If both parties take no steps to fulfil their obligations and complete the contract:

If a party is not performing its obligations as required by the contract and the innocent party does not take steps to enforce the contract for an extended period, this may result in a finding that the contract has been mutually abandoned.3

In the Queensland Court of Appeal case of Marminta Pty Ltd v French,4 Jerrard JA stated:

…not only can an agreement be abandoned by conduct, but also that the question whether an agreement has been so abandoned does not require one to examine whether the party actually had the intention of abandoning the agreement; only whether their conduct, when objectively viewed, manifested that intention.

… to show that a contract has been abandoned by inactivity on both sides it is necessary to establish that the inactivity produces the clear inference that one party does not wish to proceed with the contract and the other consented to that situation.

In the case of DTR Nominees Pty Ltd v Mona Homes Pty Ltd5 the joint judgment records:

…when these proceedings were commenced, neither party, whatever may have been their reasons, regarded the contract as being still on foot. Neither party intended that the contract should be further performed. In these circumstances the parties must be regarded as having so conducted themselves as to abandon or abrogate the contract.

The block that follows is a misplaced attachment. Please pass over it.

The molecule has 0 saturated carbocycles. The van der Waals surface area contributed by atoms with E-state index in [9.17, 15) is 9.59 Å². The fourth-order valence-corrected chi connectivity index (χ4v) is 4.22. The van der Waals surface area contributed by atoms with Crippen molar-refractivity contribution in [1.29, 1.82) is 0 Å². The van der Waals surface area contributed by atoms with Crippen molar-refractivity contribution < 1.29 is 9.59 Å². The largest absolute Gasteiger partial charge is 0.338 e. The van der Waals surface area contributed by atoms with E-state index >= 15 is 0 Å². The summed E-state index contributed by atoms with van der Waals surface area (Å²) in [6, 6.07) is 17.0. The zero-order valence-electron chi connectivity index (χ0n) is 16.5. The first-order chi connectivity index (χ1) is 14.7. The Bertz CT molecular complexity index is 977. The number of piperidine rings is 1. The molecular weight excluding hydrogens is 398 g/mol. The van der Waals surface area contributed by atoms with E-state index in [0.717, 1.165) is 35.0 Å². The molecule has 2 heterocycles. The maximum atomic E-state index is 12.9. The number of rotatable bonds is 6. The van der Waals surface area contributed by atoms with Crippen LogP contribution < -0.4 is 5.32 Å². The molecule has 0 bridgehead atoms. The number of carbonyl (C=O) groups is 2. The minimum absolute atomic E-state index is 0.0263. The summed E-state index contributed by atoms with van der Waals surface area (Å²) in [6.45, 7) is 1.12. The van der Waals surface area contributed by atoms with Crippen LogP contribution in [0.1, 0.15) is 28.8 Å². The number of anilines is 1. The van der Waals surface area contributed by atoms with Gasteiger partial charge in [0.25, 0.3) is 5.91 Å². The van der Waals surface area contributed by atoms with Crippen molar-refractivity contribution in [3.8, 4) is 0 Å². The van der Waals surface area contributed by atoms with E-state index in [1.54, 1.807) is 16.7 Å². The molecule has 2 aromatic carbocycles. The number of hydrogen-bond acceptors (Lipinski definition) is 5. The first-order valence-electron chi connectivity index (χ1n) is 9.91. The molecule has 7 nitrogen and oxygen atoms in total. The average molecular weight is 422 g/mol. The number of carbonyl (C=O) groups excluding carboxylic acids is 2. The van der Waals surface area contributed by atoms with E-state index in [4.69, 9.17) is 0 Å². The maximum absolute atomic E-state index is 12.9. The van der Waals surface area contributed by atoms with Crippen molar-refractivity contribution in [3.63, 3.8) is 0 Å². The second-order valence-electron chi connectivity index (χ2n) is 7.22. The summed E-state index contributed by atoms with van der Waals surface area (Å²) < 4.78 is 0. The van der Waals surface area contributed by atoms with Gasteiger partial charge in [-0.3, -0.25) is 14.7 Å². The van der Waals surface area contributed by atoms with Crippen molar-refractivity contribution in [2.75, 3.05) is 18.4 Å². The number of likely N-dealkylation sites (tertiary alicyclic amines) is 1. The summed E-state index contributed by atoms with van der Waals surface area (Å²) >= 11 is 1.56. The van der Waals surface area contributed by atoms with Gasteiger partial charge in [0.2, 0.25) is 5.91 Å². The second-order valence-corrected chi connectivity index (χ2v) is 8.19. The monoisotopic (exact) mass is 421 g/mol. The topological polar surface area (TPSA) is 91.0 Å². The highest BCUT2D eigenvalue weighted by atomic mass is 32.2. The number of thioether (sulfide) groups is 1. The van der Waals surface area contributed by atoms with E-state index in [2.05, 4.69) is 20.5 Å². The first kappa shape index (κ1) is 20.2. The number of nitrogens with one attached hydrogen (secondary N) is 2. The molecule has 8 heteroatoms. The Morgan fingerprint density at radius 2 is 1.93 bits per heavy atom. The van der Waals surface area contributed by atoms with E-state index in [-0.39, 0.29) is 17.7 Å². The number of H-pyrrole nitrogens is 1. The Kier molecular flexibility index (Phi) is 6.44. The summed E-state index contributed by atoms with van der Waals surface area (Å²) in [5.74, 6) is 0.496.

How much time must elapse before a contract can be considered abandoned?

The court in Tonner v Delaporte6 stated abandonment may be inferred when ‘an “inordinate” length of time has been allowed to lapse during which neither party has attempted to perform, or called upon the other to perform, the contract between them’.

However, the fact that an ‘inordinate’ period of time has elapsed will not always be conclusive.7 A seller should be cautious in presuming mutual abandonment of a contract as the Court will also ascertain whether the objective intention of the parties was to abandon the contract by reference to their conduct. Inactivity of the parties must produce the inference that where at least one party did not wish to proceed the other party then consented to the abandonment. A contract can be ended by inferred agreement.8

For example, if a seller enters into a new contract while the other is still on foot, but the original buyer did not intend to abandon the contract or conduct themselves in a manner inferring consent to the abandonment, the original buyer may sue the seller or seek performance of the original contract. The court will not lightly conclude that a partly performed contract was abandoned without a clear demonstration that the parties intended to abandon their accrued rights.

If a contract has been abandoned, can the same parties revive the same contract at a later date?